Acclaimed by some anglers as one of the finest rivers in Southern England, the Kennet flows through 44 miles of gentle rolling countryside offering good stocks of specimen coarse fish.
Acknowledged as one of the finest coarse and trout rivers in the South of England, the River Kennet rises near Avebury in Wiltshire and flows due east for 44 miles until it joins the River Thames at Reading. The river is often confused with the Kennet and Avon Canal because at most places along its length the canal flows close and parallel to it, sometimes mingling with it for long stretches, so that the two waters temporarily become one. Locals refer to such stretches as ‘the river’. From the source downstream through Marlborough to Hungerford, the water is principally a private trout and grayling fishery, controlled by various local riparian owners and the local Piscatorial Society. No day tickets or permits are issued. However, some limited coarse, trout and grayling fishing is available in the Hungerford area, on both river and canal, on a day or season-ticket basis. For further details enquire at Newton’s (Newsagents), 6 High St, Hungerford, Berkshire. From Hungerford the river and canal flow to Kintbury where the waters are controlled for members only by the Kintbury Angling Club.
From Kintbury the waters flow to the tiny village of Hamstead Mar-shall, where 3£ miles of river and canal are owned by the Craven Estate. This stretch was private for years, but was first opened to coarse anglers in October 1977. As in most parts of the Kennet, the coarse fishing here is excellent. It has so far yielded roach to 2£lb, dace to 1lb 3oz (very near the British record), chub to 6 lb, perch to 3£lb and carp to 18 lb, plus pike to 28lb.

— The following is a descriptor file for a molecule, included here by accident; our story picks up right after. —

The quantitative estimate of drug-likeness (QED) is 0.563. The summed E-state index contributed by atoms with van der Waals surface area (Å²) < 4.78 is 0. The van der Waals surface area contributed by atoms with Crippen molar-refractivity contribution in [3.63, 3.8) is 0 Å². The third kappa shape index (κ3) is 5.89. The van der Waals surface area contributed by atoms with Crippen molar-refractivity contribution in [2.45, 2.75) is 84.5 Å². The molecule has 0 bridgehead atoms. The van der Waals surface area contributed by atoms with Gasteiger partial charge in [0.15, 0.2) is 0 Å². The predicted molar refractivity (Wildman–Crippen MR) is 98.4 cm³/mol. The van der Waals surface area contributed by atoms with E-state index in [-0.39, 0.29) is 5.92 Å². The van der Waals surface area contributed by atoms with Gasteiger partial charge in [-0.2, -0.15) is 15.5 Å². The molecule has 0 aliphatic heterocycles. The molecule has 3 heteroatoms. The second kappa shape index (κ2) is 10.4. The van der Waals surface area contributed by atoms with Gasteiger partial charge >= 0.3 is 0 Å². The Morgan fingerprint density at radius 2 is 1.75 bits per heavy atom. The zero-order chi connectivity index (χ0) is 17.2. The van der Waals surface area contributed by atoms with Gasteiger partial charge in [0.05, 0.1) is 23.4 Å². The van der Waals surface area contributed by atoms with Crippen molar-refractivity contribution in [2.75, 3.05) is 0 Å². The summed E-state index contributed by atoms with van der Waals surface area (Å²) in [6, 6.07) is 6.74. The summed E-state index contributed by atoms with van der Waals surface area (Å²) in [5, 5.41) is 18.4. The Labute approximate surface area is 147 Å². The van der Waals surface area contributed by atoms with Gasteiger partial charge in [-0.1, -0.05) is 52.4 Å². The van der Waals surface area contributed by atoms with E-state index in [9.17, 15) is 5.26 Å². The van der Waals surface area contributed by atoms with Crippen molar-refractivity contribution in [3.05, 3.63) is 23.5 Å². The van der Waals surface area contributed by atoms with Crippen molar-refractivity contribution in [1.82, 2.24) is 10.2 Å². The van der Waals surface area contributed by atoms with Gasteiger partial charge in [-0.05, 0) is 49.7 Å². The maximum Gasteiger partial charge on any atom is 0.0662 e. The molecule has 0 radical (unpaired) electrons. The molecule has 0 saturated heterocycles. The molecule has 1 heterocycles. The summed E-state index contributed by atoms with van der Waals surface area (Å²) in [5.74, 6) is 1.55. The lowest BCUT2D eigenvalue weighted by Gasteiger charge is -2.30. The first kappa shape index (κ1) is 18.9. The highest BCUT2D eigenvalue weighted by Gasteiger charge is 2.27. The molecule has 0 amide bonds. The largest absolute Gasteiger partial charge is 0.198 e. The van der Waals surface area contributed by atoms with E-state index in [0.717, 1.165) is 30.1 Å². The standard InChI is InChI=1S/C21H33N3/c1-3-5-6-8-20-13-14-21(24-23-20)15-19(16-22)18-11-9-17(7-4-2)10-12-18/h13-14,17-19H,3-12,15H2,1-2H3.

The Craven Estate
The Craven Estate is now a day-ticket fishery. Enquiries should be directed to the Head Bailiff Bob Edwards whose lodge is situated on the riverbank just 100 yards down-stream from Hamstead Marshall lock. It is the most recent and longest day-ticket stretch of river and canal to be made available and totals some 3i miles. The estate’s trout and coarse water runs past the lodge and downstream to a fine weirpool. After the weirpool comes a short stretch of the Kennet and Avon canal, with another weirpool nearby which marks the most downstream section of the fishery. Moving upstream from the lodge there are two miles of river incor-porating several straights and bends, with Kintbury Lock at the halfway mark. A black railway bridge marks the most upstream end of this section, but there is more water to be fished above the railway bridge, and this is best reached from the lane which runs through the Craven Estate.
From Hamstead Marshall the river flows through private estate fishing until its reaches Newbury. Here much of the water is controlled by various clubs and associations including the Newbury Angling Club where the fishing is for members only. There is a 12-mile stretch of day-ticket water available at Newbury and anglers should apply to the White House Inn.
At Thatcham, the waters are con-trolled by the London Anglers’ Association, Thatcham Angling Association and various riparian owners. The LAA and the various riparian owners do not issue day tickets, but Thatcham AA do issue a limited number each season on a first come, first served basis.
From Thatcham the river and canal flow to Woolhampton. This is the uppermost of all the stretches of the River Kennet controlled by Glendale Angling Club which administers much of the water from here down to Reading.